Building ‘West Country’ Wadham

13th January 2014

News, Student news, Alumni news

Historian Peter Hill investigates the Somerset stone masons responsible for the construction of Wadham College in 1610.

  • Wadham College, 1675

  • Mason's marks

    Four stonemason's marks found at Wadham; located at the rear of the chapel, in the kitchen, on a column at the back of the chapel, and on the south side of the South range.

The story of Wadham College’s Foundation, and the remarkable woman who got it built, has been well described by Cliff Davies and Nancy Briggs. But it’s the men who built it that interest Peter Hill. It was from the first, as Nancy Briggs says, a ‘West Country College.’  It was Somerset money, a Somerset architect, a Somerset septuagenarian, and Somerset workers who ensured its construction. Not surprising then, that three of the first Fellows were from Somerset, and of the scholars, two were from Devon, five from Somerset and three from Dorset.

The crucial link was the friendship between the Wadhams at Ilton and the Phelippses at Montacute, near Yeovil. The Wadham family coat of arms is in the window of Montacute’s library. Sir Edward Phelipps, who became Speaker of the Commons, and was later retained by Dorothy Wadham as her counsel in the legal disputes after the death of her husband, was a rich lawyer who had employed a little-known local architect, William Arnold, to build him a magnificent ‘E’ shaped mansion to live in. Arnold, whose alternative surname was Goverson, was from the small village of Charlton Musgrove, near Wincanton, and appears to be a member of a considerable clan of stonecarvers and masons. He is recorded several times in parish records there as churchwarden, and married twice and had several children. His father may have worked on the restoration of Longleat. He certainly had a wonderful familiarity with Flemish pattern books, which came out in many of his designs or ‘plots’ for his  other clients.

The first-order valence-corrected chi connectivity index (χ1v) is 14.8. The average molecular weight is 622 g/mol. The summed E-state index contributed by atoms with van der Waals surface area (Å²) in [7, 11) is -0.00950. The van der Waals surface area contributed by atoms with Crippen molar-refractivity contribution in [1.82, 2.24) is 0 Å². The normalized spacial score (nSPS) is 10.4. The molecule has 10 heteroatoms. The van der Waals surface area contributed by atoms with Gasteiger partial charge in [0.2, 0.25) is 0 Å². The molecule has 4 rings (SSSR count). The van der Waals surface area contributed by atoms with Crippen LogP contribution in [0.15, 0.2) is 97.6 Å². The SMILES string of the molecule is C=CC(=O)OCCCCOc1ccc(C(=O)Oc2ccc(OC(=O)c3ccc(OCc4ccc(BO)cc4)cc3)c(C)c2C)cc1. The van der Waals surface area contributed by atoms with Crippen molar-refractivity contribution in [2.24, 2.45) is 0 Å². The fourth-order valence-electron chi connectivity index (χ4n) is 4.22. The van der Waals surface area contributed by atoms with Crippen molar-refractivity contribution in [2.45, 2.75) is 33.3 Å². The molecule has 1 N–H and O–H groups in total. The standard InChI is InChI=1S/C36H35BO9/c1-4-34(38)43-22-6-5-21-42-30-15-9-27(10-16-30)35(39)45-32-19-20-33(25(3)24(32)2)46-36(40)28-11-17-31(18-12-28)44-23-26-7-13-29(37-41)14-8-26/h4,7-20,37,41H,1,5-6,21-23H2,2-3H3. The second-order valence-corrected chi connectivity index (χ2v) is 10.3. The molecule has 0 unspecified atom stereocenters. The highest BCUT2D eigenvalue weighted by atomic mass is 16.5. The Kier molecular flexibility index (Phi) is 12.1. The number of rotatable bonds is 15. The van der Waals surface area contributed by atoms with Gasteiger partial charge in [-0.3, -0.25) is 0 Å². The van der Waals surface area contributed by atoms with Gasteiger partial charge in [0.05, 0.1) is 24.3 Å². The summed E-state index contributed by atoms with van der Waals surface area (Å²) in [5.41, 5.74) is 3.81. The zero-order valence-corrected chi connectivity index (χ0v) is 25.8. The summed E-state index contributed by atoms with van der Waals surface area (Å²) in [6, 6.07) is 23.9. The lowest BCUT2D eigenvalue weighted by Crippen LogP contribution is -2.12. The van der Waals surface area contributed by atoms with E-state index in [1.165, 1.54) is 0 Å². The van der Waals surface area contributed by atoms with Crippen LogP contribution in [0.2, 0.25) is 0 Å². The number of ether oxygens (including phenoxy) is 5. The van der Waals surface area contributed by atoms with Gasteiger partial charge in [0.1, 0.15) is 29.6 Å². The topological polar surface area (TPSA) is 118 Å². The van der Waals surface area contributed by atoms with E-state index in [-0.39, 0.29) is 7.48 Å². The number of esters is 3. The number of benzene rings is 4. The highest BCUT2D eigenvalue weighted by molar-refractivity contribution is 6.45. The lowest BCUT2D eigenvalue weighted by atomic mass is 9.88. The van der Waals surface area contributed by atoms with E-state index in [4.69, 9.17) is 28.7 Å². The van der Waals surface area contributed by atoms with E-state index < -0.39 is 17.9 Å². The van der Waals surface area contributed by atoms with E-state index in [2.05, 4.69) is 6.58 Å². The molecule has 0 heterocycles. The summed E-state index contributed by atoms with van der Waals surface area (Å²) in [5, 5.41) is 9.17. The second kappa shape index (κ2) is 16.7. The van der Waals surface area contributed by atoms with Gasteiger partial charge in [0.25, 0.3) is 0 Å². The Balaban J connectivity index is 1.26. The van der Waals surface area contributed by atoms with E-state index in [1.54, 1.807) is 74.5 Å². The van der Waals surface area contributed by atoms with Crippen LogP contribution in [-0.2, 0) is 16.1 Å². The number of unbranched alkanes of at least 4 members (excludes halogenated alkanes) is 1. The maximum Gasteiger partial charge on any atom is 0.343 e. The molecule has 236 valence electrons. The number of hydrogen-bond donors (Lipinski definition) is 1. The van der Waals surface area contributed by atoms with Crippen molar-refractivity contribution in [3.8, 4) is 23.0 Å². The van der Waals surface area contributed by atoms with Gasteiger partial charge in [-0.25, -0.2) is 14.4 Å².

The men who built Wadham

When Dorothy Wadham asked Sir Edward about building a college, he recommended Arnold, and another friend from Low Ham near Somerton, Sir Edward Hext, sang his praises. So Arnold got the job, and in the spring of 1610 he brought his travelling stonemasons to Oxford.

They walked all the way. 27 men in all were paid for their three-day journey (they mostly lived near the Ham stone quarries on Ham Hill, owned by Sir Edward Phelipps); at least 18 of them were masons or ‘layers’. We know this from the neat and well-preserved account books kept by Dorothy’s factotum, John Arnold, who reported regularly to her, as she resided by the sea in her widowhood at Edge Barton in Branscombe, Dorset.

William Arnold appears at the head of each monthly account, being paid one pound; this was later reduced to 10/-, and ended in June 1612. Among the masons named as receiving payment were Edmund and Thomas Arnold, probably close relatives of William, and it is worth recording the names of those who were paid as masons, mostly 8/- for a 6-day week: Gyles Taverner, Henry Baker, John Burges, Peter Balche, Guy Taverner, John Rapson, Richard Pitman, Hugh ffrench, Richard Leg, Richard Cornish, Henry Smedsmore, Edward Taverner, Robert Palmer and Hugh Hawkins. The number of masons declined as the building progressed: two further men named as ‘layers’ were John Loddon and Walter Payne. Many of these men and their families I have traced in the Somerset Parish Records.